Tête-à-tête in Boulder
Bickham, who served as president of his firm since 1999, has kicked himself upstairs to chief Investment officer and chairman and will now focus fully on portfolio management and investment research.
The connection of the two firms was almost eerily copacetic.
“This is one of those rare instances where we sat down together in Boulder and laid out the strategic intent and goals and objectives and found that nearly everything was aligned,” says David Selig, of Advice Dynamics Partners LLC, who advised Sargent Bickham Lagudis. See: Two RIA M&A firms merge — sort of — when they’re not competing head-to-head.
“There were a few speed bumps along the way. We had to address them. But the lesson is if you have two groups where everything is set up strategically and there is such great alignment, it gives you the best possible chance of getting the deal done.” See: Two RIA M&A firms merge — sort of — when they’re not competing head-to-head.
Second try, three locations
Indeed, Bickham had known the advisors at Johnstown, Colo.-based Colorado Financial Management for years and even discussed a merger with them back in 2007. The timing wasn’t right, but this time around the firms found they had much in common, including their custodians, technology and the fact that CPAs started both firms.
Sargent Bickham Lagudis was founded 28 years ago by CPA Mike Sargent, who retired in 1999. As negotiations progressed, BIckham — who was one of the original employees of the RIA, and his colleagues realized that taking the name of the smaller firm would reflect their intention to grow into a state brand. The other partners are Chris Lagudis, 58; Patty Meneley, 56; Meagan D’Angelo, 37; and Luke Daniel, 37. Lawrence, 58, is president, but not a partner.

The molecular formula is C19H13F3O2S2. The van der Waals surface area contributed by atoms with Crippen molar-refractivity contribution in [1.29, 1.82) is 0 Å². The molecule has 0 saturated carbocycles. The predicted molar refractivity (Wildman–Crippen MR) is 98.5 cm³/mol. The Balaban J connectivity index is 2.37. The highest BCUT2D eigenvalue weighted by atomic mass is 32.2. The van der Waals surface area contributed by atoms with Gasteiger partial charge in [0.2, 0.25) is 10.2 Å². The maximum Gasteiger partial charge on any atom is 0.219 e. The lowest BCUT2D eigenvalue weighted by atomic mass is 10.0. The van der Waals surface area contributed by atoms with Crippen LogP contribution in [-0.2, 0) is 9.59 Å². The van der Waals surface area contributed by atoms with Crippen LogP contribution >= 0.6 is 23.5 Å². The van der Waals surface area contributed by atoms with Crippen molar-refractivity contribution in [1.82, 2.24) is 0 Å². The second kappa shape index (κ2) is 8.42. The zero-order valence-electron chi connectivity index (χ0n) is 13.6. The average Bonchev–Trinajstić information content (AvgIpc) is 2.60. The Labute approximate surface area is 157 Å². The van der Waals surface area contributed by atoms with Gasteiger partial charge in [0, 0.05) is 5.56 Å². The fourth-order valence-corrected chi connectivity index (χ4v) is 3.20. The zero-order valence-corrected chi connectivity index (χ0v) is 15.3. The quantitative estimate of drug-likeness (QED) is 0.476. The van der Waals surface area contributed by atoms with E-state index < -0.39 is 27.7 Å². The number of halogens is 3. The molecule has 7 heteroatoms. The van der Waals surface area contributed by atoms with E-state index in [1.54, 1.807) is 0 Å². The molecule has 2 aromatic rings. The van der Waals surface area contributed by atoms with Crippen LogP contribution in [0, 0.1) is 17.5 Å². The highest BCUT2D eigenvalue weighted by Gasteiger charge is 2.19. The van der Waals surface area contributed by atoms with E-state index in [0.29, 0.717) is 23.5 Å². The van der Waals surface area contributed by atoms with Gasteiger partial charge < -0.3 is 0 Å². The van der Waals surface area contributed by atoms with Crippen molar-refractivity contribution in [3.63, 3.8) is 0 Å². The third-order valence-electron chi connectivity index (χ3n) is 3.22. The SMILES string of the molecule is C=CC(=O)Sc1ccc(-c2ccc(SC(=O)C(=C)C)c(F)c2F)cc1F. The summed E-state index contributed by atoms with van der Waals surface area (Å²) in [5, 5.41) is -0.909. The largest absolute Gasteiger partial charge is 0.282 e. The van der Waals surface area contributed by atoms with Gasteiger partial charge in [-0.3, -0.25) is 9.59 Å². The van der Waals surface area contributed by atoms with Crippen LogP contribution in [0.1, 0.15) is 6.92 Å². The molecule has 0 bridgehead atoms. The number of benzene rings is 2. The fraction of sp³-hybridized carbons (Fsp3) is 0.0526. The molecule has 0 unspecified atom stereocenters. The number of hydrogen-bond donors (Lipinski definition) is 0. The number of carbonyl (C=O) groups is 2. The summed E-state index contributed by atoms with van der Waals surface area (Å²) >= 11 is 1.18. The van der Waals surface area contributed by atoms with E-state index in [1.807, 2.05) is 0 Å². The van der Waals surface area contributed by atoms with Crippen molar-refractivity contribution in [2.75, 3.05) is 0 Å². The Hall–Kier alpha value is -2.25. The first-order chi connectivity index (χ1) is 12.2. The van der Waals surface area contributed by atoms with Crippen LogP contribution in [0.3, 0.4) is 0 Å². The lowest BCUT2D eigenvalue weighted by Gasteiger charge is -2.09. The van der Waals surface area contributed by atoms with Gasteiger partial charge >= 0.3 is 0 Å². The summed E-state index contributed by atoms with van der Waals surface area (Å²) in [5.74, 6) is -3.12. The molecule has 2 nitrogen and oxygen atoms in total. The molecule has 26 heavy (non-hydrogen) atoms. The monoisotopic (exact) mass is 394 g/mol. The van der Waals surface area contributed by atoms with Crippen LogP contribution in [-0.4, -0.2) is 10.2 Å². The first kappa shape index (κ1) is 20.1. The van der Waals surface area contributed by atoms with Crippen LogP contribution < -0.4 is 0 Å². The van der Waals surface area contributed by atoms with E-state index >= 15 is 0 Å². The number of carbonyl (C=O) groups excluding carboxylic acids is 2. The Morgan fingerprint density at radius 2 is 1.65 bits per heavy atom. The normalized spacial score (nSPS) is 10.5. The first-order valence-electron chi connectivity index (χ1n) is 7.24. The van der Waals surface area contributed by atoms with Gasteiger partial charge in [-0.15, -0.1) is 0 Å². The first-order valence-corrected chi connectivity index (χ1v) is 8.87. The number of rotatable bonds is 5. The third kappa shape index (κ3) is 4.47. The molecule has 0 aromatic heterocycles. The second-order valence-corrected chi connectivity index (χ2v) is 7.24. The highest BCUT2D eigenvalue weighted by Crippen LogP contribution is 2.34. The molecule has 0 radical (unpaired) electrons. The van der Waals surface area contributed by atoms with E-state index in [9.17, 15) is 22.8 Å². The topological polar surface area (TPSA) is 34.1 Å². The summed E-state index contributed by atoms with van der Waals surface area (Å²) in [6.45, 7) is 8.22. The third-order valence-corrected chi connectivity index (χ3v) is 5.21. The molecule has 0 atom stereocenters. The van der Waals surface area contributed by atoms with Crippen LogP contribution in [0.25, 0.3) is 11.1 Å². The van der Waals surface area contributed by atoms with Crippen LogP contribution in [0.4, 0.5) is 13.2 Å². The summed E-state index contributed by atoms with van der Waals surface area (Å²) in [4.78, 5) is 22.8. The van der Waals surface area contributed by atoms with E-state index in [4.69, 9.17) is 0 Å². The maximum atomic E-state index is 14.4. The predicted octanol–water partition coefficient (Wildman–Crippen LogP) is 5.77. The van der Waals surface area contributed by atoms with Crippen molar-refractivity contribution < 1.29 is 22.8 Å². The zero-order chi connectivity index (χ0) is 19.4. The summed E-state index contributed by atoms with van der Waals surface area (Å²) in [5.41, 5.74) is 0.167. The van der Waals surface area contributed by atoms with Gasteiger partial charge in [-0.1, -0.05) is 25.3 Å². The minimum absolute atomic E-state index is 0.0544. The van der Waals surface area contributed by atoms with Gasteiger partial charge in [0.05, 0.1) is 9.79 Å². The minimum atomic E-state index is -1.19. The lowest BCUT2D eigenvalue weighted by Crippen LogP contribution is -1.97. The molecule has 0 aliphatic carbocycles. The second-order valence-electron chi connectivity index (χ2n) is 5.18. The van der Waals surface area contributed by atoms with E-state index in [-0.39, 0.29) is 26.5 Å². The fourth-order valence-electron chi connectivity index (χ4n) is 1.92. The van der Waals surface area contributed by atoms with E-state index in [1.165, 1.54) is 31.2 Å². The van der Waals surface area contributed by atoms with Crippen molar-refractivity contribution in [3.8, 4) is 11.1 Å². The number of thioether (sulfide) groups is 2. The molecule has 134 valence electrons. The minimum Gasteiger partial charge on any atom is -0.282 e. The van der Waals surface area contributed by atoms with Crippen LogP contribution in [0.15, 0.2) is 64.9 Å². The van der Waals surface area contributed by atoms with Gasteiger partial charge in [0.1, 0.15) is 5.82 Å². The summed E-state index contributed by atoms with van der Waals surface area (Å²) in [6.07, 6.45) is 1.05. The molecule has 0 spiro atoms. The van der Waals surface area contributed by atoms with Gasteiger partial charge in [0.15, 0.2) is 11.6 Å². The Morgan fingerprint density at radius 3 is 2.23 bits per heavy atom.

The firms declined to offer the specifics on the deal. The newly combined RIA has 27 employees and seven partners in three locations: Boulder, Denver and Johnstown.
Colorado Financial Management was founded by CPA Gary Premer in 1991. He retired in November 2014. Current partners are Josh Miller, 50; and David Eads, 32.
Among its other situational perks, Colorado Financial Management is located near Colorado State University and the University of Northern Colorado and sits near the entrances to Rocky Mountain National Park. See: Cetera rebrands divisions in its own name, but $1-billion advisor defects to a rival startup.
“It was really lucky for us. It’s one of those things that even though they’re the smaller company that name matched up to where we wanted to take our company,” Lawrence says.
“When you look at where we wanted to go, it was an opportunity to have a name that matches up to the future. It’s simple and straightforward. Colorado is a high-growth state.”
Getting a toehold in North Colorado was important for the RIA, says the bank retailing expert.
“There are a lot of positive things happening there. There’s population growth and a lot of successful areas. It’s a wonderful market for our kind of business. As we looked to the future, that was one area that we felt was a great match for us in Northern Colorado.” See: Ken Fisher keeps expanding his $42 billion RIA empire despite UHNW head winds.
Bricks and torture
The combined firm is open to new acquisitions — and not just within the borders of the Centennial State.